Parents need to know that AVICII Invector is a rhythm-based game for the PlayStation 4, Xbox One, Nintendo Switch, and Windows PCs. The gameplay is based on the late Swedish DJ, musician, and producer and his music. You'll fly a spaceship across several environments and press the correct button at the right time, along the row of your path, in order to successfully complete the game. There are parts of each song where you fly your ship around obstacles and through checkpoints. There isn't much to be concerned about in the game other than the female protagonist in the story saying "shut up!" and a bleeped out line of dialogue. One of the extra songs (S.O.S) in the Encore Edition has a drug reference.

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What's it about?

AVICII INVECTOR is a music/rhythm game featuring 25 tracks to play through, or 35 tracks in the "Encore Edition." This includes some of the most popular hits from AVICII (real name Tim Bergling), like "Wake Me Up," "Without You," "The Nights" and "Lay Me Down, as well as lesser-known upbeat dance tracks with AVICII's trademarked vocals. The single-player mode's story stars a young female pilot, who whisks around space to various worlds. Short cutscenes tie the gameplay elements together, which involves flying the ship along a path and pressing the correct button at the right time, tilting the pathway left or right, and more freeform moments of flying through targets. Players also have to avoid obstacles, such as mountains. You'll play through several songs, earn points and a final letter grade, such as an "A," "B" or "C," based on how many mistakes you make, and unlock new worlds, with different environments and songs. AVICII Invector also includes a multiplayer mode, where up to four friends can play via split screen and compete for high scores, plus there's a global leaderboard, too. With AVICII's direct input, the game allegedly started as far back as 2015 -- three years before his untimely death. A percentage of the game's sales support the Tim Bergling Foundation, which go to mental health awareness.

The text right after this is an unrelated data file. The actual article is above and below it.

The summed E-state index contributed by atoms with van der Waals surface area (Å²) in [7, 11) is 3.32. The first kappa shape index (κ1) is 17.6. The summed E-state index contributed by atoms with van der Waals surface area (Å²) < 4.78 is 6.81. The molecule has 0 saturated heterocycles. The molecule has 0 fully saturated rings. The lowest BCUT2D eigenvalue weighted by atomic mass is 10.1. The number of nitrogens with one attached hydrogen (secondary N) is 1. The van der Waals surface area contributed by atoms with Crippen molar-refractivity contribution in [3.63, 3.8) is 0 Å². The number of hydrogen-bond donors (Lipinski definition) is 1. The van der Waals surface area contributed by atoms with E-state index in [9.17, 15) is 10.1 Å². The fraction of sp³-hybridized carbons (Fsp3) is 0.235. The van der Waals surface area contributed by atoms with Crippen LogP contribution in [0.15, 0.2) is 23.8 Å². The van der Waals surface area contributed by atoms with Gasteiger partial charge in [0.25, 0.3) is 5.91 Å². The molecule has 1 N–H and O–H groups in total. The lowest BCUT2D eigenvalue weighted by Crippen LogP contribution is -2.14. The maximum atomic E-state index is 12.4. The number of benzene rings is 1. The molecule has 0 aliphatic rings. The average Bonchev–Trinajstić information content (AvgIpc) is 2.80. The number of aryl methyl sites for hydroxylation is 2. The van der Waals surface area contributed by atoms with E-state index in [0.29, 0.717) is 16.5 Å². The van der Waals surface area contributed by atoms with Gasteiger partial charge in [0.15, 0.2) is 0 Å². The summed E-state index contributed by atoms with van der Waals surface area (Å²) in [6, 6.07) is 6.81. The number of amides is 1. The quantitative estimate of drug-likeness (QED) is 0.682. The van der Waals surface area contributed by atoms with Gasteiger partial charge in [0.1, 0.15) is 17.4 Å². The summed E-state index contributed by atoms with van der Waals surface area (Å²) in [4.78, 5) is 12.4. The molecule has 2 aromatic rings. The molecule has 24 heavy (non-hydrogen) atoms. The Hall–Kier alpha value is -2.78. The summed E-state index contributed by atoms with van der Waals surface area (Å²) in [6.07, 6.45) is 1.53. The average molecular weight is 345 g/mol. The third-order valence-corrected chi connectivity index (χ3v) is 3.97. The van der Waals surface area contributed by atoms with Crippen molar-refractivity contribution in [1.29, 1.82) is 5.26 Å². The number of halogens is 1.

Is it any good?